SpaceX Starship crashes after suborbital flight
Updated 7:45 p.m. with FAA statement.
WASHINGTON — A second prototype of SpaceX’s Starship reusable launch vehicle performed a suborbital flight Feb. 2, only to crash while landing.
The Starship SN9 vehicle lifted off at about 3:25 p.m. Eastern from SpaceX’s Boca Chica, Texas, test site. SpaceX planned to fly the vehicle to an altitude of 10 kilometers before landing on a pad at the test site.
The liftoff and ascent of the vehicle went as expected, according to commentary on the SpaceX webcast by company engineer John Insprucker. The vehicle reached the 10-kilometer mark four minutes after liftoff and, after hovering briefly, flipped to a horizontal orientation to glide back to the landing pad.
As it neared the pad, Starship flipped back to the vertical and ignited its engines. However, only one of the three Raptor engines ignited, and the vehicle appeared to swing past the vertical. The vehicle crashed at close to a 45-degree angle and exploded 6 minutes and 26 seconds after liftoff.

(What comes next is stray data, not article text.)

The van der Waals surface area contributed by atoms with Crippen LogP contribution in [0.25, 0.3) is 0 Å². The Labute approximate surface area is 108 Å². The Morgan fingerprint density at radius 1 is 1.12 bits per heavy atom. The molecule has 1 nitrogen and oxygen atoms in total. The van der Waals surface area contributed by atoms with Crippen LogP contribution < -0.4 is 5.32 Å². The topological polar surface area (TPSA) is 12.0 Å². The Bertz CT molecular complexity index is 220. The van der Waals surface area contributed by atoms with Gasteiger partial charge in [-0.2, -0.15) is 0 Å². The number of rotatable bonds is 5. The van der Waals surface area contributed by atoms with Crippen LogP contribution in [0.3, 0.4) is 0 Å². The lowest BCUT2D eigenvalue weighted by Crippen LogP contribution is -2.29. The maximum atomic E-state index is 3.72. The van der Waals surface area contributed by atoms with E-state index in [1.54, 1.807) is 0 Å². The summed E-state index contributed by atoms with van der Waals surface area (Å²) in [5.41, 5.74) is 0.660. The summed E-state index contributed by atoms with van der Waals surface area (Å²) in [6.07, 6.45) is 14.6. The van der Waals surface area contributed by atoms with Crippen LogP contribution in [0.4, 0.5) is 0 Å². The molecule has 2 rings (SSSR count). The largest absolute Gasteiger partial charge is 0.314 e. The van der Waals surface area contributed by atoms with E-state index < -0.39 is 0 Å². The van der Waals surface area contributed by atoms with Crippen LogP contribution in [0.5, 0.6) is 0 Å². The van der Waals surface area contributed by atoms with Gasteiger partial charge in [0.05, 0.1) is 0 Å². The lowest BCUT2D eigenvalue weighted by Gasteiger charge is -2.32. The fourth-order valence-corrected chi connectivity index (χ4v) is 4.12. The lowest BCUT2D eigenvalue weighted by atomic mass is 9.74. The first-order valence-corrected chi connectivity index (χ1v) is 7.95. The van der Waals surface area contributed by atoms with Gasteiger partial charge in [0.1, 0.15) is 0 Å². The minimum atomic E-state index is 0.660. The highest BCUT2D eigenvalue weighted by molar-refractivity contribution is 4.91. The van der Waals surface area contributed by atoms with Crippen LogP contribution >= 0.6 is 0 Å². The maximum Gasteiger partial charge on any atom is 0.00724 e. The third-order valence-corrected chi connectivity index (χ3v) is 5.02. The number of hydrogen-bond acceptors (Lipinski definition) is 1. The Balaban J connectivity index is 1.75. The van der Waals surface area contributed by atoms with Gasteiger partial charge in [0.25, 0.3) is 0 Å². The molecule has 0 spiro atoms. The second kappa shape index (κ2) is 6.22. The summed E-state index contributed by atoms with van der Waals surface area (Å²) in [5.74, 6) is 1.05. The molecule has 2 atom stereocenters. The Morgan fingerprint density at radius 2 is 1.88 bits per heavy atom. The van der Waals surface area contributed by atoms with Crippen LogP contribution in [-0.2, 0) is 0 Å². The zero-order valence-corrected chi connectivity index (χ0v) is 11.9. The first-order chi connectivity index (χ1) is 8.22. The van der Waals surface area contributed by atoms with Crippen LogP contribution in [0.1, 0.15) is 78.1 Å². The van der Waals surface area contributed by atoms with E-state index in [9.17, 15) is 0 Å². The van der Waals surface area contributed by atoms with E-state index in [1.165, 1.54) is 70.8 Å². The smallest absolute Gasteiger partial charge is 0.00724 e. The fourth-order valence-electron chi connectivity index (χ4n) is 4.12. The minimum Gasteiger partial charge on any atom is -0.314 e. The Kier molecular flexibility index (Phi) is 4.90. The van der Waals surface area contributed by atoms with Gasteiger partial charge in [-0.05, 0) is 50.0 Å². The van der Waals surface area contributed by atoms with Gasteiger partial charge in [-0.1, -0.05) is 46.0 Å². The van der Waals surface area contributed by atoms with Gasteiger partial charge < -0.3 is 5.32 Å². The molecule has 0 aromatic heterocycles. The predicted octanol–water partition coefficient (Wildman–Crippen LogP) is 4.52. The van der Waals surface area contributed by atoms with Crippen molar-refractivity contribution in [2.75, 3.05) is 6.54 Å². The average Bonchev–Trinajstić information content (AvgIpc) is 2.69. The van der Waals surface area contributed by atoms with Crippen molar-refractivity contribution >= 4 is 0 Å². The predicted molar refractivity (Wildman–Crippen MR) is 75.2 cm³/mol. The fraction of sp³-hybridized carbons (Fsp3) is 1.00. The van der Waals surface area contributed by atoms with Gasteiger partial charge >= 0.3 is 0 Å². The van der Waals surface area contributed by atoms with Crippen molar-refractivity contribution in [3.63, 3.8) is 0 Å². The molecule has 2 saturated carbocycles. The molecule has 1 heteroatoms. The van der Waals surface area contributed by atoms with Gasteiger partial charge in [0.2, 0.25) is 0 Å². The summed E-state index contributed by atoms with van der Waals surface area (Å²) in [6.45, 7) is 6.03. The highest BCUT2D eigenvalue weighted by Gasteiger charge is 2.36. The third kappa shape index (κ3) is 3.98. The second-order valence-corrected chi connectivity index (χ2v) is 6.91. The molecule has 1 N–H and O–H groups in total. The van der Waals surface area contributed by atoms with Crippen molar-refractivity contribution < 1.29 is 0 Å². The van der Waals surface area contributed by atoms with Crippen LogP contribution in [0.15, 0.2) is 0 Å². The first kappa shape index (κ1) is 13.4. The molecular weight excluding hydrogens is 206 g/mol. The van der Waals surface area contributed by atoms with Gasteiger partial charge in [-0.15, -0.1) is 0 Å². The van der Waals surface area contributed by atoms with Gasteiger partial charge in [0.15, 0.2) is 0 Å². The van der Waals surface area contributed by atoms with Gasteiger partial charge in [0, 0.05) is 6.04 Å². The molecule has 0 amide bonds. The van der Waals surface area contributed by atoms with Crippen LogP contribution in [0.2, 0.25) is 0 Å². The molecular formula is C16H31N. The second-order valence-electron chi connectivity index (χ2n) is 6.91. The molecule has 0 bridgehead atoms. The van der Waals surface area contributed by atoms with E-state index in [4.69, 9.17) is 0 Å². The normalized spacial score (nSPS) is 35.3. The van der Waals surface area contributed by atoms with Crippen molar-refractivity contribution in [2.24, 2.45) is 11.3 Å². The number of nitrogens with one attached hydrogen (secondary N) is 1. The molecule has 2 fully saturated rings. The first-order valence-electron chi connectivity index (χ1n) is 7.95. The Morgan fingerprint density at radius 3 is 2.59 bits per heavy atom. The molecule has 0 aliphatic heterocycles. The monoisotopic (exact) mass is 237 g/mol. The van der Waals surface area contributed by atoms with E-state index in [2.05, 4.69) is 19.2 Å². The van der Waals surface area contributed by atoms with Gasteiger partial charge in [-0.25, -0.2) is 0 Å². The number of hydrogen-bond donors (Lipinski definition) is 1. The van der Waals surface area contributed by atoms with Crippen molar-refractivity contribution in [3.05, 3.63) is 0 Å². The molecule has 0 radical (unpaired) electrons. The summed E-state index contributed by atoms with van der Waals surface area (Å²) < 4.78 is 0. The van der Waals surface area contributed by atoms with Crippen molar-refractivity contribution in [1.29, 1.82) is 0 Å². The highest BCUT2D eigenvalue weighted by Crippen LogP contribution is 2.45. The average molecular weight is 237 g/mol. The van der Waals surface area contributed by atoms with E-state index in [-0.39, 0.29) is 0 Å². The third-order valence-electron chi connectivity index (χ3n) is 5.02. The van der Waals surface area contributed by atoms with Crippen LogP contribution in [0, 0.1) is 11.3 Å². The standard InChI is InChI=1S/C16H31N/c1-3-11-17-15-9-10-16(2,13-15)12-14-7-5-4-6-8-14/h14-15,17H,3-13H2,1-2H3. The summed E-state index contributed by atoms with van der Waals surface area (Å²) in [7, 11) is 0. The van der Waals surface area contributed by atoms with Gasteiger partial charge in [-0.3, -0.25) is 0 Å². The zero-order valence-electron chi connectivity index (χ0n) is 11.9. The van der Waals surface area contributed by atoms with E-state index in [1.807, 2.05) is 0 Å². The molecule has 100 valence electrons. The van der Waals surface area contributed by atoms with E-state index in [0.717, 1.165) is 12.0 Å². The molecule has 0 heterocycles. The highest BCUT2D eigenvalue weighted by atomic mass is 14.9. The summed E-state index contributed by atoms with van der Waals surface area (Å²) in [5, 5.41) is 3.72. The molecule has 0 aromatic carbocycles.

The flight was almost identical to Starship SN8’s flight Dec. 9. That vehicle made what appeared to be a largely successful flight until landing, when an engine failed to ignite and the vehicle came in too quickly, exploding as it hit the pad. However, on that flight the vehicle was in the proper vertical orientation for landing, rather than at an angle as with SN9’s attempted landing.
“We had again another great flight up to the 10-kilometer apogee,” Insprucker said on the webcast after the crash. “We demonstrated the ability to transition the engines to the landing propellant tanks. The subsonic reentry looked very good and stable like we saw again last December.”
“And again, we’ve just got to work on that landing a little bit,” he added, emphasizing that the launch was a test flight.
SpaceX received approval for the flight from the Federal Aviation Administration less than 24 hours earlier. The agency suspended launches from Boca Chica after SpaceX’s SN8 flight. SpaceX had sought a waiver to a maximum public risk requirement in its launch license, but proceeded with the flight even though the FAA rejected the waiver request.
In a statement issued several hours after the test, the FAA said it would oversee the investigation into the SN9 crash. “Although this was an uncrewed test flight, the investigation will identify the root cause of today’s mishap and possible opportunities to further enhance safety as the program develops.”
Depending on the outcome of the analysis in the SN9 crash, SpaceX could move ahead quickly in the overall Starship test program. The next prototype, SN10, arrived at the test site Jan. 29. Insprucker said that SN10 is being prepared for a “similar flight later this month.”